J. Schmidtke, W. Stille, H. Finkelmann, and S. T. Kim, “Laser emission in a dye-doped cholesteric polymer network,” Adv. Mater. 14(10), 746–749 (2002).
[Crossref]

Kopp, V. I.

P. V. Shibaev, V. I. Kopp, and A. Z. Genack, “Photonic materials based on mixture of cholesteric liquid crystals with polymers,” J. Phys. Chem. B 107(29), 6961–6964 (2003).
[Crossref]

V. I. Kopp, B. Fan, H. K. M. Vithana, and A. Z. Genack, “Low-threshold lasing at the edge of a photonic stop band in cholesteric liquid crystals,” Opt. Lett. 23(21), 1707–1709 (1998).
[Crossref] [PubMed]

Kubo, H.

Y. Inoue, H. Yoshida, K. Inoue, Y. Shiozaki, H. Kubo, A. Fujii, and M. Ozaki, “Tunable lasing from a cholesteric liquid crystal film embedded with a liquid crystal nanopore network,” Adv. Mater. 23(46), 5498–5501 (2011).
[Crossref]

Lee, W.

Li, J.

Li, J. N.

Z. G. Zheng, H. F. Wang, G. Zhu, X. W. Lin, J. N. Li, W. Hu, H. Q. Cui, D. Shen, and Y. Q. Lu, “Low-temperature-applicable polymer-stabilized blue-phase liquid crystal and its Kerr effect,” J. Soc. Inf. Disp. 20(6), 326–332 (2012).
[Crossref]

Li, L.

Lin, T. H.

T. H. Lin, Y. J. Chen, C. H. Wu, A. Y. G. Fuh, J. H. Liu, and P. C. Yang, “Cholesteric liquid crystal laser with wide tuning capability,” Appl. Phys. Lett. 86(16), 161120 (2005).
[Crossref]

Lin, T.-H.

T.-H. Lin, H.-C. Jau, C.-H. Chen, Y.-J. Chen, T.-H. Wei, C.-W. Chen, and A. Y. G. Fuh, “Electrically controllable laser based on cholesteric liquid crystal with negative dielectric anisotropy,” Appl. Phys. Lett. 88(6), 061122 (2006).
[Crossref]

Lin, X. W.

Z. G. Zheng, H. F. Wang, G. Zhu, X. W. Lin, J. N. Li, W. Hu, H. Q. Cui, D. Shen, and Y. Q. Lu, “Low-temperature-applicable polymer-stabilized blue-phase liquid crystal and its Kerr effect,” J. Soc. Inf. Disp. 20(6), 326–332 (2012).
[Crossref]

Liu, J. H.

T. H. Lin, Y. J. Chen, C. H. Wu, A. Y. G. Fuh, J. H. Liu, and P. C. Yang, “Cholesteric liquid crystal laser with wide tuning capability,” Appl. Phys. Lett. 86(16), 161120 (2005).
[Crossref]

Lu, Y. Q.

Z. G. Zheng, W. Hu, G. Zhu, M. Sun, D. Shen, and Y. Q. Lu, “Brief review of recent research on blue phase liquid crystal materials and devices,” Chin. Opt. Lett. 11(1), 011601–011605 (2013).
[Crossref]

Z. G. Zheng, H. F. Wang, G. Zhu, X. W. Lin, J. N. Li, W. Hu, H. Q. Cui, D. Shen, and Y. Q. Lu, “Low-temperature-applicable polymer-stabilized blue-phase liquid crystal and its Kerr effect,” J. Soc. Inf. Disp. 20(6), 326–332 (2012).
[Crossref]

Lub, J.

D. J. Broer, J. Lub, and G. N. Mol, “Wide-band reflective polarizers from cholesteric polymer networks with a pitch gradient,” Nature 378(6556), 467–469 (1995).
[Crossref]

Margerum, J. D.

S. T. Wu, J. D. Margerum, M. S. Ho, and B. M. Fung, “Liquid crystal dyes with high solubility and large dielectric anisotropy,” Appl. Phys. Lett. 64(17), 2191–2193 (1994).
[Crossref]

Mashiko, S.

S. Furumi, S. Yokoyama, A. Otomo, and S. Mashiko, “Electrical control of the structure and lasing in chiral photonic band-gap liquid crystals,” Appl. Phys. Lett. 82(1), 16–18 (2003).
[Crossref]

Matsuhisa, Y.

H. Yoshida, Y. Inoue, T. Isomura, Y. Matsuhisa, A. Fujii, and M. Ozaki, “Position sensitive, continuous wavelength tunable laser based on photopolymerizable cholesteric liquid crystals with an in-plane helix alignment,” Appl. Phys. Lett. 94(9), 093306 (2009).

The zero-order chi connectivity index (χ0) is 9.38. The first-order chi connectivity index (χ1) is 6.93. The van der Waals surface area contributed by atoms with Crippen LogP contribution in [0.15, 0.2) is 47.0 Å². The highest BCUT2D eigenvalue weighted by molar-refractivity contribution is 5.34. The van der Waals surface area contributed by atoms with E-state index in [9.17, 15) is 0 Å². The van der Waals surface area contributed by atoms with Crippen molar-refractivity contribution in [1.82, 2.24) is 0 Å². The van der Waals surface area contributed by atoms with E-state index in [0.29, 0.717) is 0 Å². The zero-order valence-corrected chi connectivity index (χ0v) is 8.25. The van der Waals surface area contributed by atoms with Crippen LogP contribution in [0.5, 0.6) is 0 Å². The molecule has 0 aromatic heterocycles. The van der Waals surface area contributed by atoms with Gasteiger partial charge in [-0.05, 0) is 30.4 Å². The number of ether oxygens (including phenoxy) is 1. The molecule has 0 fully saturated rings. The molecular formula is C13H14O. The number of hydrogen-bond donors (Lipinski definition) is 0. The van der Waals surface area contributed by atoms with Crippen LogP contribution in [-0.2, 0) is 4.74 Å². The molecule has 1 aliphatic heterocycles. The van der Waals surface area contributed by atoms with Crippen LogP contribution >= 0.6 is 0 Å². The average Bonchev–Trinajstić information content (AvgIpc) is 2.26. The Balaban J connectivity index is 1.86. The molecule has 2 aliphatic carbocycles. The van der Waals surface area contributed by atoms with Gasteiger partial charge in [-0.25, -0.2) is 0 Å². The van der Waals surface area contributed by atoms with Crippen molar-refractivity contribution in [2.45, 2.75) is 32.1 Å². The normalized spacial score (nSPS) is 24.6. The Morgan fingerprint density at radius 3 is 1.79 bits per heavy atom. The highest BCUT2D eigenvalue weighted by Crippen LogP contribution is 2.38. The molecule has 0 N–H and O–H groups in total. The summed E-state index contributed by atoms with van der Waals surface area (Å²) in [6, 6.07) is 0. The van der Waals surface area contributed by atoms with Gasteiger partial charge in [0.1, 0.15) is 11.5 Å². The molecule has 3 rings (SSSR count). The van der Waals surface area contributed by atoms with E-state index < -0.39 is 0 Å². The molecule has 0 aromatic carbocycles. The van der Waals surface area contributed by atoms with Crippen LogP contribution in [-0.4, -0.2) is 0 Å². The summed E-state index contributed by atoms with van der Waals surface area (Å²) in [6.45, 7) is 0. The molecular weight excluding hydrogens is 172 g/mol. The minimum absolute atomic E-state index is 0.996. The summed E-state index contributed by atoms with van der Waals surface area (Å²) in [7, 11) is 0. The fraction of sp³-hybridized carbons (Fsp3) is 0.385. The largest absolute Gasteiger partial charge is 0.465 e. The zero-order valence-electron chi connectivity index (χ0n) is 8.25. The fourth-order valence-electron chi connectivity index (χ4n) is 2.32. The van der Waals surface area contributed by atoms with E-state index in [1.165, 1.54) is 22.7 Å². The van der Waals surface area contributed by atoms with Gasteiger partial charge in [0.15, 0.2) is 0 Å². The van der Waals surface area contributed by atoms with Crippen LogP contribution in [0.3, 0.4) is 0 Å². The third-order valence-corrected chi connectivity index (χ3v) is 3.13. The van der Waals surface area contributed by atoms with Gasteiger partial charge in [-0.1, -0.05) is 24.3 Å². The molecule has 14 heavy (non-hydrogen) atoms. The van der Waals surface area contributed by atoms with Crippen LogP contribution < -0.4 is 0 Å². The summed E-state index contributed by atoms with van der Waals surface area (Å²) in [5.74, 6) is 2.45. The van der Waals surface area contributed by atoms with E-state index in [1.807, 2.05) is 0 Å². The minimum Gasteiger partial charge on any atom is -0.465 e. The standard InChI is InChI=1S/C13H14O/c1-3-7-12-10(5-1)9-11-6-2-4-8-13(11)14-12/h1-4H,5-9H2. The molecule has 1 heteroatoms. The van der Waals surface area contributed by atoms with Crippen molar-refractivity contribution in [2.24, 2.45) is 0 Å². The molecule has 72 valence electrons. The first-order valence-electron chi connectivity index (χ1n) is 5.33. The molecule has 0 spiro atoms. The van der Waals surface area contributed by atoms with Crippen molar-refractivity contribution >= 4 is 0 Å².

[Crossref]

McConney, M. E.

T. J. White, M. E. McConney, and T. J. Bunning, “Dynamic color in stimuli-responsive cholesteric liquid crystals,” J. Mater. Chem. 20(44), 9832–9837 (2010).
[Crossref]

Mol, G. N.

D. J. Broer, J. Lub, and G. N. Mol, “Wide-band reflective polarizers from cholesteric polymer networks with a pitch gradient,” Nature 378(6556), 467–469 (1995).
[Crossref]

Morris, S. M.

H. J. Coles and S. M. Morris, “Liquid crystal lasers,” Nat. Photonics 4(10), 676–685 (2010).
[Crossref]

P. J. W. Hands, S. M. Morris, T. D. Wilkinson, and H. J. Coles, “Two-dimensional liquid crystal laser array,” Opt. Lett. 33(5), 515–517 (2008).
[Crossref] [PubMed]

S. M. Morris, A. D. Ford, C. Gillespie, M. N. Pivnenko, O. Hadeler, and H. J. Coles, “The emission characteristics of liquid-crystal lasers,” J. Soc. Inf. Disp. 14(6), 565–573 (2006).
[Crossref]

Otomo, A.

S. Furumi, S. Yokoyama, A. Otomo, and S. Mashiko, “Electrical control of the structure and lasing in chiral photonic band-gap liquid crystals,” Appl. Phys. Lett. 82(1), 16–18 (2003).
[Crossref]

Ozaki, M.

Y. Inoue, H. Yoshida, K. Inoue, Y. Shiozaki, H. Kubo, A. Fujii, and M. Ozaki, “Tunable lasing from a cholesteric liquid crystal film embedded with a liquid crystal nanopore network,” Adv. Mater. 23(46), 5498–5501 (2011).
[Crossref]

H. Yoshida, Y. Inoue, T. Isomura, Y. Matsuhisa, A. Fujii, and M. Ozaki, “Position sensitive, continuous wavelength tunable laser based on photopolymerizable cholesteric liquid crystals with an in-plane helix alignment,” Appl. Phys. Lett. 94(9), 093306 (2009).
[Crossref]

Pivnenko, M. N.

S. M. Morris, A. D. Ford, C. Gillespie, M. N. Pivnenko, O. Hadeler, and H. J. Coles, “The emission characteristics of liquid-crystal lasers,” J. Soc. Inf. Disp. 14(6), 565–573 (2006).
[Crossref]

Schmidtke, J.

J. Schmidtke and W. Stille, “Fluorescence of a dye-doped cholesteric liquid crystal film in the region of the stop band: theory and experiment,” Eur. Phys. J. B 31(2), 179–194 (2003).
[Crossref]

J. Schmidtke, W. Stille, H. Finkelmann, and S. T. Kim, “Laser emission in a dye-doped cholesteric polymer network,” Adv. Mater. 14(10), 746–749 (2002).
[Crossref]

Shen, D.

Z. G. Zheng, W. Hu, G. Zhu, M. Sun, D. Shen, and Y. Q. Lu, “Brief review of recent research on blue phase liquid crystal materials and devices,” Chin. Opt. Lett. 11(1), 011601–011605 (2013).
[Crossref]

Z. G. Zheng, H. F. Wang, G. Zhu, X. W. Lin, J. N. Li, W. Hu, H. Q. Cui, D. Shen, and Y. Q. Lu, “Low-temperature-applicable polymer-stabilized blue-phase liquid crystal and its Kerr effect,” J. Soc. Inf. Disp. 20(6), 326–332 (2012).